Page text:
Mamfe, the Forgotten Town
My departure to Mamfe
was like the beginning of a thrilling adventure
to nowhere. The lap from Buea to Kumba has never
been this good for at least ten years.
A recent layer of tarmac has considerably
reduced the once arduous two-and-half-hour journey
to a mere sixty minutes.After having worked
throughout the previous night and started the
following day at 5 am, I was feeling tired,
thirsty and sleepy.
So I closed my eyes and went to
sleep as we zoomed towards Kumba. But as soon
as I closed my eyes, the driver announced our
arrival in Muyuka. I delivered the Muyuka consignment
of The Post GCE results editions and off we
moved on to Kumba. I don't need to recount the
lap to Mamfe - but as usual, it was deplorable,
bumpy, stony and muddy. Nothing better than
It is really impossible to make
sense of Manyu Division generally when you compare
the resounding victories the ruling party registers
there and the stark realities on the ground.
The streets shine with sheen of
tar, however. That is O.K. but they are filthy,
littered with plastic bags, decomposing corn
stalks and groundnut shells.
The cars that ply these streets
are another eyesore. They are rickety, rusty
contraptions that usually carry more people
and goods than their capacity allows. It is
not uncommon to see passengers riding on the
roofs of these cars or four people straddling
a commercial motorcycle (bendskin).
As for petrol stations, one can't
imagine that this part of the country buys fuel
from neighboring Nigeria.
No Water, No Electricity
Water and electricity are like
extraterrestrial amenities in Mamfe. Before
I arrived in the town, the inhabitants had gone
for 11 straight days without these two basics.
For the Mamfe man, this is a very normal thing
and it doesn't seem to matter since there are
a number of wells, streams, and generators.
If there is little water and only
an epileptic supply of electricity, there is
not much food to go along with the little water.
However, the two most consumed meals are fufu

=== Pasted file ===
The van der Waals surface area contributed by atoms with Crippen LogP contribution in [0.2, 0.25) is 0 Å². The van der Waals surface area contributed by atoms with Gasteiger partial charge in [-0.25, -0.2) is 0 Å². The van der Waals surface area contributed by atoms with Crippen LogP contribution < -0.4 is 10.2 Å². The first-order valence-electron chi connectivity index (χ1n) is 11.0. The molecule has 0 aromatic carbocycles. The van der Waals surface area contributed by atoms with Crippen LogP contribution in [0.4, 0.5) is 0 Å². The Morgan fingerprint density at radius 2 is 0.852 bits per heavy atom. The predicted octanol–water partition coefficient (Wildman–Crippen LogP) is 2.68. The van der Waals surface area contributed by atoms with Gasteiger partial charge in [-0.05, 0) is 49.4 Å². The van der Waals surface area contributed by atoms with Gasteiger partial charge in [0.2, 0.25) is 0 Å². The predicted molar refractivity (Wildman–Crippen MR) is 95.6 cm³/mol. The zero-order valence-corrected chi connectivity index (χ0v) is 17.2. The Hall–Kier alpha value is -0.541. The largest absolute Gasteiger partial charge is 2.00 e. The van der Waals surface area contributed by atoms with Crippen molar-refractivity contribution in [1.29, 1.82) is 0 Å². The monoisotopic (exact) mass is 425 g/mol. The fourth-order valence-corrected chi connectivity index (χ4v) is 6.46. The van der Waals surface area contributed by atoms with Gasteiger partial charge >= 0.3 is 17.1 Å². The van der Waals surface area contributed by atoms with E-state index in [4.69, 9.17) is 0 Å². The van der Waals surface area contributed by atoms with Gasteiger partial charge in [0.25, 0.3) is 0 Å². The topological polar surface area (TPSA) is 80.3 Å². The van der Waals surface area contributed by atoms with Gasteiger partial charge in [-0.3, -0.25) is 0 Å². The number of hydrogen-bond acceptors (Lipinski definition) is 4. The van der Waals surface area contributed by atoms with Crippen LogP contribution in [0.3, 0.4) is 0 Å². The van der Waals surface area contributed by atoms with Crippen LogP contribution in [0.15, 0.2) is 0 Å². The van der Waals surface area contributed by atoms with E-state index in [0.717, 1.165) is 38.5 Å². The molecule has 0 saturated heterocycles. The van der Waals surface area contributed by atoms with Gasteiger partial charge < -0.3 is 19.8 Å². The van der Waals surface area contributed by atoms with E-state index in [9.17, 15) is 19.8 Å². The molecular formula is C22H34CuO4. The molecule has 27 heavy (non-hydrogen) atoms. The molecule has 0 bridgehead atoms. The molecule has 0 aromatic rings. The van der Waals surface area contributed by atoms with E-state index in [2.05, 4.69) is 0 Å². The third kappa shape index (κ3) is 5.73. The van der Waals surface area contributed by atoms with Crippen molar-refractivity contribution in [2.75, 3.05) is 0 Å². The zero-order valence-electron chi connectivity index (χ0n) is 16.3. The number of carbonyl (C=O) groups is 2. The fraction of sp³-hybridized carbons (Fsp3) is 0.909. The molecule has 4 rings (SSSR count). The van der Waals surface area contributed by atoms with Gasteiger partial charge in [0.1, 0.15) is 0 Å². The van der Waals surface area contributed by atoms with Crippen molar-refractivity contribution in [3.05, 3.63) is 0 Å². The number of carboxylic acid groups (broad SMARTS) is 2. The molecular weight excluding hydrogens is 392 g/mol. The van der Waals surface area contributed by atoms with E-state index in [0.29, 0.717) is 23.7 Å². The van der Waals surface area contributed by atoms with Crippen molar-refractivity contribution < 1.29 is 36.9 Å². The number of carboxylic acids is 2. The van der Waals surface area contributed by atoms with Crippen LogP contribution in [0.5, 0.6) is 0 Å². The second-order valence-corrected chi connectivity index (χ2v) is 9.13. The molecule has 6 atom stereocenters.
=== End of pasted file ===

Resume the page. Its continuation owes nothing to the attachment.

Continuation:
and eru, and rice. It is mind-boggling to know
that abundant foodstuff is sold at the Muea
market in Buea and exported to neighboring Chad
and Equatorial Guinea, while people in Mamfe
have only "strong leaf" (eru) to chew.
When in Mamfe, watch out for bendskin
marks on girls' legs. A t least, two out of
five girls there bear burn scars on their right
legs. Because, in Mamfe, if you don't have a
private car, the only means of transport is
aboard a motorcycle. Thus, the bendskin exhaust
pipes have been singeing the right legs of girls,
especially since they like wearing short, tight
skirts. Whenever a girl tells you she is from
Mamfe, check her right leg.
FCFA 500 And 2 Loaves Of Bread
Keeping the peace and order seems
not to be on their menu. Harvesting FCFA 500
seems to be the duty call. At a village called
Nchang, a gendarme officer after going scrutinizing
the documents of our vehicle and affirmed that
all was in order, apparently with good faith
said; "driver, you can't leave me like
The driver fished out an FCFA 500
note and folded it into the itchy palms of the
gendarme. At another check point farther on,
a police officer asked two Nigerian nationals
whose travel documents were also in order, to
motivate him (police) for "protecting and
allowing them to move freely though the Bakassi
issue was hot." The "generous"
Nigerians offered two loaves of bread which
the officer gladly received.
The six-hour journey back from
Mamfe was more interesting. Two hours into it,
we came upon more than two dozen vehicles parked
on either side of the road. Its occupants, quaffing
beer from a makeshift bar created by a brewery
truck that had capsized in the heart of the
forest, some 40 kilometers from Nguti.
having a free-for-all drinking spree while the
truck driver and his turn boy (motor boy) helplessly
looked on. The members of the roadside "club"
could be seen drinking two or three brands of
beer all at the same time. A woman, obviously
zonked after a bottle too many, became the "opener"
for anyone who cared to drink.
She put her dentures - a la camerounaise
- to good use, de-corking bottles upon bottles.
Although the number of people kept
swelling, there was still enough beer to go
round. Earlier on, the motor boy had fetched
a cutlass from the cabin of the truck and brandished
The exhilarated drinkers had warned
him against getting excited with such a crowd
at hand - a drinking crowd for that matter.
He chickened out and begged the looters."Just
drink, but, please, don't go away with the bottles."
As the looters worked their way
through a half of the 40-ton truck, the emotions
floated to the surface and lively conversations
ensued. I overhead a man discussing with another
one. They talked on several issues then one
of them asked the other about the performance
of his daughter at the GCE Exams.
The other man said; "my brother,
do I even know what she read?"After about
an hour at the "watering hole", our
driver pleaded with us not to board the vehicle
with bottles of beer. But a Nguti-bound man
said he would rather stay behind and consume
"his" beer. He asked the driver to
offload his luggage.
I got back to the good, old Buea
fagged out but feeling greatly relieved.